The following user(s) said Thank You: Loudzoo, Kobos

Please Log in to join the conversation.

1 year 11 months ago #364666 by Alethea Thompson
TY Xealot for sharing this.

I agree with the SME in the video that a massive part of the problem is with the algorithms on social media. It makes it seem like one side has more power than they actually do. I wouldn’t be at all surprised if some of the discrepancy in numbers between Left & Right Wing thoughts on using violence is due to the perception that “Left Extremism” is far more prevalent than it really is.

I can only hope that as people start looking closer at the truth of how Social Media is the root of misunderstandings, they’ll start to come back to their senses with the knowledge that “Not all is what it seems….until you make it into a self-fulfilling prophecy.”
The following user(s) said Thank You: Kobos

Please Log in to join the conversation.

1 year 11 months ago - 1 year 11 months ago #364686 by ren
Boils down to anger and fear. You heard it in star wars, and all the media you consume is designed to make you feel these emotions ( for money).

Fear of the other (different) guys. Anger that they somewhat have it better than you. Etc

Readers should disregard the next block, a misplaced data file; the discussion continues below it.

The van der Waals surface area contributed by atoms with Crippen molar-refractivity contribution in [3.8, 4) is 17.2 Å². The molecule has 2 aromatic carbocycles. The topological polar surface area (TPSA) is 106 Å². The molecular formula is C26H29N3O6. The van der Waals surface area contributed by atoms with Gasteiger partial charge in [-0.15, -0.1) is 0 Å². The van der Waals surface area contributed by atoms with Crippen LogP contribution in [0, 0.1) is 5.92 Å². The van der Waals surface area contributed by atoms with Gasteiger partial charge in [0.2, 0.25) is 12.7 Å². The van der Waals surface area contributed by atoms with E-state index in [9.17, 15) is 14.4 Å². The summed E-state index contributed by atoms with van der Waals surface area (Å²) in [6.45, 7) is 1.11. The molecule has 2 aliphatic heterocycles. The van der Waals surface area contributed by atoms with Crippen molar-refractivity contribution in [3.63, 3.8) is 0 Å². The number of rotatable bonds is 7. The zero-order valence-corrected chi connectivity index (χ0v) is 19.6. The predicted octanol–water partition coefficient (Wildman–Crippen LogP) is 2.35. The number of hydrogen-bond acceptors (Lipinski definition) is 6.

Last edit: 1 year 11 months ago by ren.
The following user(s) said Thank You: Kobos

Please Log in to join the conversation.

1 year 11 months ago #364694 by ZealotX
Excellent responses, all.

I think the three responses can be merged together into one explanation. The algorithm, the social identity, drives fear which leads to hate.

I want to take this one step further.

Is freedom in society equal to chaos? In other words, would we have these issues if we had a king who didn't tolerate such freedom?

Adder talked about power. Freedom itself could be viewed this way. In fact, I think a lot of people who fight against certain government positions (like vaccine mandates) is more so because of the power struggle between the individual and the state.

Social Media, even though I believe it started much earlier with radio, creates an echo chamber where ideas can be magnified to an extreme. I think this is the forge that creates extreme people. I believe we're programming ourselves based on the ideas we consume.

It's not the same "person A plays violent video games so they will be more violent". No, because person A also knows those are games, not real life. On the other hand, there are people on the radio and on social media making these "viral ideas" sound like they are absolutely true.